I work on a heavily customised version of Ubuntu which I treat a bit like Arch Linux but with more stable packages (i.e. custom X session with no GNOME etc, only running what I configure). I also use Emacs with a lot of configuration for almost all of my programming work. I was nudged down this path by The Art of Unix Programming, and I assumed that it would pay off but didn’t have much real foresight on the issue. In retrospect this kind of setup has some tradeoffs so I’m often unsure whether to recommend that younger engineers do something similar or stick with more standardised tools.
Being willing to put some effort into customising your setup can get you some nice benefits, e.g.
- Tiling window managers to remove a lot of fiddling with window layouts.
- Hotkeys for the tools and commands that you use the most (e.g. opening your todo list in a new editor window with one keystroke).
- If using a mouse causes you RSI problems, no problem: configure things such that you rarely need to use one.
- You can choose to only use applications with a text-based configuration, store all of the files in git, and so be able to configure a new machine to work exactly the same way in minutes.
- You can use a more RSI-friendly keyboard layout (Colemak!) and rebind keys to be sensible in the alternative layout.
- You also gain the ability to quickly experiment with new ideas. Because you already understand the basics additional configuration is easy.
But maybe the most important thing is the knowledge that you get along the way. In customising your environment you are forced to learn all sorts of little things which can pay off later. I first learned about systemd, bash scripting, udev, makefiles and much more in this way. All of these examples have been useful in my day job. Learning about such things while trying to make your window manager do something neat is much more fun and rewarding than learning them from books or exercises. In fact I suspect almost no-one learns this stuff in an academic way because it would be so dull!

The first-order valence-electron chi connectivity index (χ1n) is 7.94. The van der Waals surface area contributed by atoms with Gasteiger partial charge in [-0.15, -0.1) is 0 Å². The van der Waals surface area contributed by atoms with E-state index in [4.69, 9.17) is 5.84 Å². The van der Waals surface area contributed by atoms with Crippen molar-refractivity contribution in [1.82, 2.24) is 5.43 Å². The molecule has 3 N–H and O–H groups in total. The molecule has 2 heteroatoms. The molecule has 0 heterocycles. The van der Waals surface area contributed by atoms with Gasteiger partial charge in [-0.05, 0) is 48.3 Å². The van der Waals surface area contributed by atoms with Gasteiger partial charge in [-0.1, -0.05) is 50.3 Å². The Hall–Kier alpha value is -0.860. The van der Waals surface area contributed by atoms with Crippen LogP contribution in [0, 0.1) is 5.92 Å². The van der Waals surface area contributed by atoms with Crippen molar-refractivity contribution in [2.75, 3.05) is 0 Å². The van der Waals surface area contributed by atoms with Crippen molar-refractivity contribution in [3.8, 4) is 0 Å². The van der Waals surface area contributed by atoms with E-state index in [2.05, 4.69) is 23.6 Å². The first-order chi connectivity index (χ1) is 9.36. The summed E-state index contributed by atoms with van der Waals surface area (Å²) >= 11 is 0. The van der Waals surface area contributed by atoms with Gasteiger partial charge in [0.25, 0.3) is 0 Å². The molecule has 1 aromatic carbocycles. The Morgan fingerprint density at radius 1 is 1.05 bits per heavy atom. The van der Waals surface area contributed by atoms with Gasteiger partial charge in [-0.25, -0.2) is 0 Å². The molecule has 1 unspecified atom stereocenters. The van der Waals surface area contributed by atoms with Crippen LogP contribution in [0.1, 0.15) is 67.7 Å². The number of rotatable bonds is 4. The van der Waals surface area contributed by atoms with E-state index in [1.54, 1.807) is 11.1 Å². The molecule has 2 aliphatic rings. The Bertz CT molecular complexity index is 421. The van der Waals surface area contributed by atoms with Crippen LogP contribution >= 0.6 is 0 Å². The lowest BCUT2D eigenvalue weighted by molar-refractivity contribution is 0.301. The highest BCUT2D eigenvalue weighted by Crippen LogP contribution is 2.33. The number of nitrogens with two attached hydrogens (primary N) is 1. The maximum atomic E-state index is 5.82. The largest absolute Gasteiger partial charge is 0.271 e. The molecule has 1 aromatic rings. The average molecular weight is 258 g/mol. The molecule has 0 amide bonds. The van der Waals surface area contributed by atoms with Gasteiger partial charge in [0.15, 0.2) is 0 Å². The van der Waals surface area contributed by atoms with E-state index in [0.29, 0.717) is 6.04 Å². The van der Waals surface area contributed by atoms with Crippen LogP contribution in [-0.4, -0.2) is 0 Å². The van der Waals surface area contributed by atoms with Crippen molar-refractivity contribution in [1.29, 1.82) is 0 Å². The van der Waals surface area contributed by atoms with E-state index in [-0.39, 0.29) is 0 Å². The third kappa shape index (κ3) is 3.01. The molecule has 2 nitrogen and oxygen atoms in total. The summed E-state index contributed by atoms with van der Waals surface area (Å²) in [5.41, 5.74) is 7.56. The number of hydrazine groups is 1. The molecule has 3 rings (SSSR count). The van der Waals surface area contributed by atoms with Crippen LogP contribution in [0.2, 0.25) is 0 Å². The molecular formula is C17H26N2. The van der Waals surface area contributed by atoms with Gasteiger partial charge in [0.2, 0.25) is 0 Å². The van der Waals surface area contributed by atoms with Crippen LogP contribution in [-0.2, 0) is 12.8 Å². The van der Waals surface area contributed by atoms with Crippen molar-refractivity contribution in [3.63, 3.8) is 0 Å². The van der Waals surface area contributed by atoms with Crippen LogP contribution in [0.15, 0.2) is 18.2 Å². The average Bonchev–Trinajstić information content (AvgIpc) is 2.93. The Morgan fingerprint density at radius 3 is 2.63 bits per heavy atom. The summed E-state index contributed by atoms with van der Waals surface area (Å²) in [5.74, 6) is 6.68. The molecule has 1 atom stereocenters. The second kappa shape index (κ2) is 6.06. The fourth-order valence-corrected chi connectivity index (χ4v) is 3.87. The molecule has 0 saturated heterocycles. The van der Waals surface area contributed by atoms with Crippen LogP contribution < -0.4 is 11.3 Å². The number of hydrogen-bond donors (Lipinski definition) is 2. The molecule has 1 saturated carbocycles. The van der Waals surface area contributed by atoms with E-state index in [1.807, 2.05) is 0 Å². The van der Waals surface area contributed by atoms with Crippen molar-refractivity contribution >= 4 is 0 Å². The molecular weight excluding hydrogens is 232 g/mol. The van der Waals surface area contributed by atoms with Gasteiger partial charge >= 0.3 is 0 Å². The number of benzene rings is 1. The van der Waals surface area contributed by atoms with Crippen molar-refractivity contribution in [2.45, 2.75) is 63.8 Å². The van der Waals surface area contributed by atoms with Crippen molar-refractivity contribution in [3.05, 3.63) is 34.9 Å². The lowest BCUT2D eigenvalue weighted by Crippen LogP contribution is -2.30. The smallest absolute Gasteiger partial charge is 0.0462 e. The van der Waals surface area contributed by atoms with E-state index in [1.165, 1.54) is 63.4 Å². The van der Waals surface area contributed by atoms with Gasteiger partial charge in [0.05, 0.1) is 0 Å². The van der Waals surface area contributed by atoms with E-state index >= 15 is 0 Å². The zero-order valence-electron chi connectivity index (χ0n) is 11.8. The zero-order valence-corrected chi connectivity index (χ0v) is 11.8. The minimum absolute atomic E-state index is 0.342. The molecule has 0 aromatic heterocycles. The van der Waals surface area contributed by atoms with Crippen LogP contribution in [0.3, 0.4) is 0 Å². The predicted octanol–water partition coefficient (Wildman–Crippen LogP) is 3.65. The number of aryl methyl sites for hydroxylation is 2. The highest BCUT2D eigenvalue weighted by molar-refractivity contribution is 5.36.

You also gain more abstract knowledge too. The practice of customising your environment pushes you to work closely with a wide variety of software written in a wide variety of languages. This exposes you to various philosophies on configuration, updating, compilation, dependency management, correctness etc. For example you gain an appreciation for simple interfaces and code because it makes your life eaisier. You get to see how different styles of typechecking and auotmated testing play out in terms of how reliable the software is (spoiler: old untested lisp code often doesn’t do as well as e.g. well tested Haskell).
One downside of all this is that it takes some work. As long as it’s still fun this isn’t a problem, but sometimes these days I just want my computers to work without needing to think about anything. An example: my laptop doesn’t currently autodetect external monitors. I know that I could write a udev rule to automatically run the appropriate xrandr command but I haven’t bothered yet. So 2.5 years after switching from a desktop to a laptop I still run a command whenever I plug in a monitor.
Another is that sometimes you just have to live with something a little janky. In my case I wanted a status bar containing live graphs of CPU/memory/disk and applets for wifi, volume, skype, etc. But I couldn’t find anything that supports both so I’m actually running two status bars that look like they are one. This is fine except that depending on the screen size there can be a slight gap or overlap between them. Purely an aesthetic issue, but annoying nonetheless.
But maybe the biggest downside: the more standard your environment is the more you can benefit from economies of scale in getting new features and keeping everything bug-free. For example this seems to be happening with VS code - any new text editing idea is quickly added to VS code, but sometimes they take longer to reach Emacs (and longer still for a high quality version). Similarly when you work for a sufficiently large company they will likely have some engineers working on tooling and the more standard your enviroment is the more you can benefit from this.
An aside: some people avoid doing a lot of custom configuration because they want to be able to work easily on other people’s computers. I haven’t found this to be an issue yet: I’ve probably spent double-digit hours working on other people’s computers vs >20,000 hours on mine!
So to sum it up: maybe. Some configuration is probably worth the effort (e.g. tiling window managers and custom OS-level hotkeys are low effort, high payoff and easy to maintain), others might not be worthwhile directly (e.g. writing your own Emacs package to do autoformatting). But aside from the direct benefits, tinkering with computers and programming for fun outside of work can teach you a lot. If you find configuring your environment fun then it is a great way to learn!